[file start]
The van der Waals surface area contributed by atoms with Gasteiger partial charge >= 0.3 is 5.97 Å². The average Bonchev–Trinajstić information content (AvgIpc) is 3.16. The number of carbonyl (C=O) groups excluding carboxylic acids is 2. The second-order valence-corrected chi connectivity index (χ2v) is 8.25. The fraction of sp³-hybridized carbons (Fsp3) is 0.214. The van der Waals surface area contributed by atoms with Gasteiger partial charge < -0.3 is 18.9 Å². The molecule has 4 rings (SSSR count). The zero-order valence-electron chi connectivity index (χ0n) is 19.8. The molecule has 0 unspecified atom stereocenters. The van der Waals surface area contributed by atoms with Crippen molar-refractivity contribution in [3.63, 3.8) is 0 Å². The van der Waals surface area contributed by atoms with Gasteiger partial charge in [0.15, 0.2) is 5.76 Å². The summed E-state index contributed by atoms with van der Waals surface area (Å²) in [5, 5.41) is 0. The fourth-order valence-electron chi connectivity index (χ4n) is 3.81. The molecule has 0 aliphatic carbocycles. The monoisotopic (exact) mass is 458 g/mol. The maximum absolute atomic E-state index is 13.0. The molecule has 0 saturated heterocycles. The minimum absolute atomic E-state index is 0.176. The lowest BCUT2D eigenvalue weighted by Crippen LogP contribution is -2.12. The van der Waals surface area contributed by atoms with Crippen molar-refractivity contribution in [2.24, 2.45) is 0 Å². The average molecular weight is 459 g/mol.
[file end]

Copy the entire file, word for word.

The van der Waals surface area contributed by atoms with Gasteiger partial charge >= 0.3 is 5.97 Å². The average Bonchev–Trinajstić information content (AvgIpc) is 3.16. The number of carbonyl (C=O) groups excluding carboxylic acids is 2. The second-order valence-corrected chi connectivity index (χ2v) is 8.25. The fraction of sp³-hybridized carbons (Fsp3) is 0.214. The van der Waals surface area contributed by atoms with Gasteiger partial charge < -0.3 is 18.9 Å². The molecule has 4 rings (SSSR count). The zero-order valence-electron chi connectivity index (χ0n) is 19.8. The molecule has 0 unspecified atom stereocenters. The van der Waals surface area contributed by atoms with Crippen molar-refractivity contribution in [3.63, 3.8) is 0 Å². The van der Waals surface area contributed by atoms with Gasteiger partial charge in [0.15, 0.2) is 5.76 Å². The summed E-state index contributed by atoms with van der Waals surface area (Å²) in [5, 5.41) is 0. The fourth-order valence-electron chi connectivity index (χ4n) is 3.81. The molecule has 0 aliphatic carbocycles. The monoisotopic (exact) mass is 458 g/mol. The maximum absolute atomic E-state index is 13.0. The molecule has 0 saturated heterocycles. The minimum absolute atomic E-state index is 0.176. The lowest BCUT2D eigenvalue weighted by Crippen LogP contribution is -2.12. The van der Waals surface area contributed by atoms with Crippen molar-refractivity contribution in [2.24, 2.45) is 0 Å². The average molecular weight is 459 g/mol.